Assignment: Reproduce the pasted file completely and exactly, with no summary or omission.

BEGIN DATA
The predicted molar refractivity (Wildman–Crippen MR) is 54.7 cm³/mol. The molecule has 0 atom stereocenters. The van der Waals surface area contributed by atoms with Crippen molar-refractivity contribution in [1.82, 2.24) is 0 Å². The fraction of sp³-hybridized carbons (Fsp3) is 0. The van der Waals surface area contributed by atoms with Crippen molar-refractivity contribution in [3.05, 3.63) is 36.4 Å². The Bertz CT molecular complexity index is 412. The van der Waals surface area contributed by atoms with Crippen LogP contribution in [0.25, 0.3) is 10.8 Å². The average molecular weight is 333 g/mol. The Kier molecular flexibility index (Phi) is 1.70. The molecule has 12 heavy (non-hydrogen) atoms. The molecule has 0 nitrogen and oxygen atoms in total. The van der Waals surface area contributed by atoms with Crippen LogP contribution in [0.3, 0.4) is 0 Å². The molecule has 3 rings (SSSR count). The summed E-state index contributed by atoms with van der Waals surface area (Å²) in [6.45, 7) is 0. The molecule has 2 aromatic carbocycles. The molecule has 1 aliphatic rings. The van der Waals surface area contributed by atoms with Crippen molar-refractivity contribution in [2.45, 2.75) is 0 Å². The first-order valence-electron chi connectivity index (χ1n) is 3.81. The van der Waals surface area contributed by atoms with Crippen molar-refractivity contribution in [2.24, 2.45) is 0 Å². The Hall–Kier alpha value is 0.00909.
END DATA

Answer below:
The predicted molar refractivity (Wildman–Crippen MR) is 54.7 cm³/mol. The molecule has 0 atom stereocenters. The van der Waals surface area contributed by atoms with Crippen molar-refractivity contribution in [1.82, 2.24) is 0 Å². The fraction of sp³-hybridized carbons (Fsp3) is 0. The van der Waals surface area contributed by atoms with Crippen molar-refractivity contribution in [3.05, 3.63) is 36.4 Å². The Bertz CT molecular complexity index is 412. The van der Waals surface area contributed by atoms with Crippen LogP contribution in [0.25, 0.3) is 10.8 Å². The average molecular weight is 333 g/mol. The Kier molecular flexibility index (Phi) is 1.70. The molecule has 12 heavy (non-hydrogen) atoms. The molecule has 0 nitrogen and oxygen atoms in total. The van der Waals surface area contributed by atoms with Crippen LogP contribution in [0.3, 0.4) is 0 Å². The molecule has 3 rings (SSSR count). The summed E-state index contributed by atoms with van der Waals surface area (Å²) in [6.45, 7) is 0. The molecule has 2 aromatic carbocycles. The molecule has 1 aliphatic rings. The van der Waals surface area contributed by atoms with Crippen molar-refractivity contribution in [2.45, 2.75) is 0 Å². The first-order valence-electron chi connectivity index (χ1n) is 3.81. The van der Waals surface area contributed by atoms with Crippen molar-refractivity contribution in [2.24, 2.45) is 0 Å². The Hall–Kier alpha value is 0.00909.